# What is known about merely-orthogonal matrices?

I'm interested in square matrices whose columns are orthogonal, but not necessarily orthonormal, non-zero vectors. Answers to other questions on this topic have noted that such matrices do not have an agreed name and that the natural name of "orthogonal matrix" means a matrix with orthonormal columns. So I'm going to use the name "merely-orthogonal" for these matrices and "orthonormal" for those matrices where $$Q^TQ=I$$, avoiding "orthogonal matrix" entirely.

The answer to one question usefully notes that if $$M$$ is merely-orthogonal then there exists an invertible diagonal matrix $$D$$ and an orthonormal matrix $$Q$$ such that $$M=QD$$. The elements of $$D$$ are easily found as the norms of each column. This also immediately implies that $$M^TM = (QD)^TQD = D^TQ^TQD = D^T D = D^2$$ which is diagonal and has non-zeros on the diagonal. And hence, $$M$$ is invertible with $$M^{-1} = D^{-2}M^T$$ It seems like merely-orthogonal matrices should form a group under multiplication and that there should be an analog to the $$QR$$ decomposition (call it the $$MR$$ decomposition) where for any matrix $$A$$, $$A = MR$$ with $$M$$ merely-orthogonal and $$R$$ upper triangular. It seems to me that the $$MR$$ decomposition would not require the underlying field to be algebraically closed, like the $$QR$$ decomposition does but would be computable over the rational numbers.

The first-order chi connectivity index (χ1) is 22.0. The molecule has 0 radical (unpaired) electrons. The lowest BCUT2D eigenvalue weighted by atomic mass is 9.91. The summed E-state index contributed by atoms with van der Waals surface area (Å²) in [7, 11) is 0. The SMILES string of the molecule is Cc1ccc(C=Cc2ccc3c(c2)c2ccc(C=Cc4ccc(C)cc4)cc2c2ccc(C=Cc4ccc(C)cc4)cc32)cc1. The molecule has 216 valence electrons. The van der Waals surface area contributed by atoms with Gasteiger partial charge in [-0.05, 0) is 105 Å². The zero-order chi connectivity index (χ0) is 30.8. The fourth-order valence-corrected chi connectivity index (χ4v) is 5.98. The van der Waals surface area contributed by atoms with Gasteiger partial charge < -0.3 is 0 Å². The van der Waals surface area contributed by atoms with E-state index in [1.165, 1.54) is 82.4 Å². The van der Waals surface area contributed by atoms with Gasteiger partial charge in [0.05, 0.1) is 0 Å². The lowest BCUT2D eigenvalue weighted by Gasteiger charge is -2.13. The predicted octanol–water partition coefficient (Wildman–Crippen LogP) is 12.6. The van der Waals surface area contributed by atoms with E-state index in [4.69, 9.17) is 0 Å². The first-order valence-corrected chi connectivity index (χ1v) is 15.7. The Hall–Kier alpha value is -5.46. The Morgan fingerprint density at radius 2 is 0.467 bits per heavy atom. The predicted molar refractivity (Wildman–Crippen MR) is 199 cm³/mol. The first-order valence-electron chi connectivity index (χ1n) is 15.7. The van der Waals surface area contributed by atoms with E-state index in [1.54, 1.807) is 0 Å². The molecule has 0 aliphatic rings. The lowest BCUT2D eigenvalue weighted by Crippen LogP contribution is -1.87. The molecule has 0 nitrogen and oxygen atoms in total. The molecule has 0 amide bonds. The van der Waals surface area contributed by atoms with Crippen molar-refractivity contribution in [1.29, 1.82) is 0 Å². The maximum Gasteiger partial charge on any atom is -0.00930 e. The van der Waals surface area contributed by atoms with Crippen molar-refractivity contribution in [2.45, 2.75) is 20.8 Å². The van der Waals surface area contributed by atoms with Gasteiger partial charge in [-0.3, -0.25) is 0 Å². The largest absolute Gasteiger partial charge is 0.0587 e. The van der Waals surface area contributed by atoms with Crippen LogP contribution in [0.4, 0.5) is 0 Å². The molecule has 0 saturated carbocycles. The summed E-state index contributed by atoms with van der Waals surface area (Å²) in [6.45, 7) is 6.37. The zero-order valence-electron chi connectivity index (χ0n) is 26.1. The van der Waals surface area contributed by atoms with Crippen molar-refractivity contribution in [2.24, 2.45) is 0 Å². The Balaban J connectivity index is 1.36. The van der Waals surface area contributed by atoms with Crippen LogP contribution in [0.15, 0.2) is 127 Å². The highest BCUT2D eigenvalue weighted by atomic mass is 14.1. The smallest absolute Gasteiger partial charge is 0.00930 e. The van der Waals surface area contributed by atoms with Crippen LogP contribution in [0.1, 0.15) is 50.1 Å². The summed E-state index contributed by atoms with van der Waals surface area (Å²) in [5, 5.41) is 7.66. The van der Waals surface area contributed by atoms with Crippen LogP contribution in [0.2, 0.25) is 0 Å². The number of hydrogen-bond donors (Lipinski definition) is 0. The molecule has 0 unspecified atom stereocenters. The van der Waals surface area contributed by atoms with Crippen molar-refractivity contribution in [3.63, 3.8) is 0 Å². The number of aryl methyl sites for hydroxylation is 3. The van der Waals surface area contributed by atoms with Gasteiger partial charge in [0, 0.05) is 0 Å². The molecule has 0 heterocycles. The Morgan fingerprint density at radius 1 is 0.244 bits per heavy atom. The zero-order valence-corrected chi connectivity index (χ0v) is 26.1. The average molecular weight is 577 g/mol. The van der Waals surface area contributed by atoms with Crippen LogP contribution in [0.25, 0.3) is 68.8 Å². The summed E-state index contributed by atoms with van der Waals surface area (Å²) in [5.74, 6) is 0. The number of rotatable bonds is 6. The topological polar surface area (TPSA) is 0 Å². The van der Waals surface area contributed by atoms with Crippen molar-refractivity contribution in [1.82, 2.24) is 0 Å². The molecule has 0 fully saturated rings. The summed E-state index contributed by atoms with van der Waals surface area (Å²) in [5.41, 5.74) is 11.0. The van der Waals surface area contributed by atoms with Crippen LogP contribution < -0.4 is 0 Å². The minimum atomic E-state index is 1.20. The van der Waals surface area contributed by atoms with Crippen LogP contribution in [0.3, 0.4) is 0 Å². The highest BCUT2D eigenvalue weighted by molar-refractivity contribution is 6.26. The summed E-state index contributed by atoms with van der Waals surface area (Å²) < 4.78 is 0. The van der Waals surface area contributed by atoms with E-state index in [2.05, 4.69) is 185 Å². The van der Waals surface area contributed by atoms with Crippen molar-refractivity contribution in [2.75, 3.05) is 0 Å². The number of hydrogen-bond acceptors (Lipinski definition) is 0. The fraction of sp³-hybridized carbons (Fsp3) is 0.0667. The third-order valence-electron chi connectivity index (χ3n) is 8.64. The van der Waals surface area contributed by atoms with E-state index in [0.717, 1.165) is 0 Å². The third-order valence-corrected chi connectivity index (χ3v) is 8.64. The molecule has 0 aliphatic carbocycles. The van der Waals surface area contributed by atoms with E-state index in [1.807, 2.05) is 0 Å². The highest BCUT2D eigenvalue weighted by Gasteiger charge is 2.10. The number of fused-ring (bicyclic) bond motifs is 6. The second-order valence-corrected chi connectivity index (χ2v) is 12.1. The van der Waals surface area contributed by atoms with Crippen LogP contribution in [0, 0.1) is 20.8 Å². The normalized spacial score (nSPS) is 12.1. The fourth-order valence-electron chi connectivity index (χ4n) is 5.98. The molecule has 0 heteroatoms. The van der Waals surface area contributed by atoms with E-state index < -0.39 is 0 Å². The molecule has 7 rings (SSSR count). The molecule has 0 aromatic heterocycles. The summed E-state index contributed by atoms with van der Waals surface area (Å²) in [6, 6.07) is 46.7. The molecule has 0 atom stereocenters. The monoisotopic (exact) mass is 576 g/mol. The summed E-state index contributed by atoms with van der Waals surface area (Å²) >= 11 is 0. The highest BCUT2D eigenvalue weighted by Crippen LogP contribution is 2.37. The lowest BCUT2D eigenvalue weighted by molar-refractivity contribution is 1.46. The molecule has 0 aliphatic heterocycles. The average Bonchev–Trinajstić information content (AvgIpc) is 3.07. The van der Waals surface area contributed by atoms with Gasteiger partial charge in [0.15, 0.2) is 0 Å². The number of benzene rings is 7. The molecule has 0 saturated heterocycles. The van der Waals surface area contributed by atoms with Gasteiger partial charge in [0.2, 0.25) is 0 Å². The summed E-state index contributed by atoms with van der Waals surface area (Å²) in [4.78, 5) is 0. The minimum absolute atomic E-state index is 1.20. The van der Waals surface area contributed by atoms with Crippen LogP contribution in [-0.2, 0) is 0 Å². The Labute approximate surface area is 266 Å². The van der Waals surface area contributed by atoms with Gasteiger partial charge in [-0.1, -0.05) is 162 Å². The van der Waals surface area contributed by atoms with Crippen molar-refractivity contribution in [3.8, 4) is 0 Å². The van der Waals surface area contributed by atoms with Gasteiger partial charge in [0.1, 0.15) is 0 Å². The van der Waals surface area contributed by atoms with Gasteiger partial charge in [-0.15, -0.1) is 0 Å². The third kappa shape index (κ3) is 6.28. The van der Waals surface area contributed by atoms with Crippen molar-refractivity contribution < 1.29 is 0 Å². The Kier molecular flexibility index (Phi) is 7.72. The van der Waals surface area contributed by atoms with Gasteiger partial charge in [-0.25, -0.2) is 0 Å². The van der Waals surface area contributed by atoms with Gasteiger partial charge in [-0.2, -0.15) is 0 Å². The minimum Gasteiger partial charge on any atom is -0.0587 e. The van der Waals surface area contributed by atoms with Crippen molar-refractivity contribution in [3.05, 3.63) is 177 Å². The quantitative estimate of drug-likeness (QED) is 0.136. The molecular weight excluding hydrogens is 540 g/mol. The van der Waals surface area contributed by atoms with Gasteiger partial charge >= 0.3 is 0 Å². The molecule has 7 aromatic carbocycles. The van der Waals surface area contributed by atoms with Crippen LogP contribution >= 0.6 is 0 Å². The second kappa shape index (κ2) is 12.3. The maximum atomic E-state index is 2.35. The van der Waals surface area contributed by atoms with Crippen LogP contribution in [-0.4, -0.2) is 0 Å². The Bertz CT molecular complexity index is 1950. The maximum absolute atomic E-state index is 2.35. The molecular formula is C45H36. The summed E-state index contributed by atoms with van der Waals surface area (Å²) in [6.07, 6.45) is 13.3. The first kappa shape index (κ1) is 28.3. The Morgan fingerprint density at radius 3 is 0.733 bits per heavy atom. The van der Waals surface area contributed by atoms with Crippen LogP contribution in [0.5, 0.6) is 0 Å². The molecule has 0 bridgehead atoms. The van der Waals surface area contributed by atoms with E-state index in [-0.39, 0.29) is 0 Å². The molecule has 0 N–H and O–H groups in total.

So my questions are:

1. Has anyone studied merely-orthogonal matrices and established these or other results?
2. Am I right that merely-orthogonal matrices form a group?
3. Am I right that $$MR$$ decompositions can be done over the rationals?

For example, all invertible diagonal matrices are merely orthogonal, but $$\begin{pmatrix} 1&-1\\ a&b \end{pmatrix}$$ is merely orthogonal iff $$ab=1$$, which is not preserved under the multiplied by $$\operatorname{diag}(1,\lambda)$$ for $$\lambda\neq\pm 1$$ scaling the second row. Also, the matrix $$\begin{pmatrix} \cos\theta&-R\sin\theta\\ \sin\theta&R\cos\theta \end{pmatrix}$$ is merely orthogonal but its inverse $$\begin{pmatrix} R\cos\theta&R\sin\theta\\ -\sin\theta&\cos\theta \end{pmatrix}$$ is not unless $$R=\pm 1$$.
There are of course the conformal linear transformations, which preserve conformal frames (i.e., orthogonal basis all of the same length) and they form a group -- the conformal group (fixing $$0$$) consisting of (nonzero) scalar multiples of orthogonal matrices.
• Thank you. The observation that the merely-orthogonal matrices are not closed under multiplication basically answers all the questions. 1. Nobody studies them because they aren't that useful 2. No they don't form a group 3. The $MR$ decomposition would be very hard to construct since you can't form $M$ as the product of simpler merely-orthogonal matrices like you form $Q$ from Householder reflections or Givens rotations Commented Oct 19, 2023 at 18:14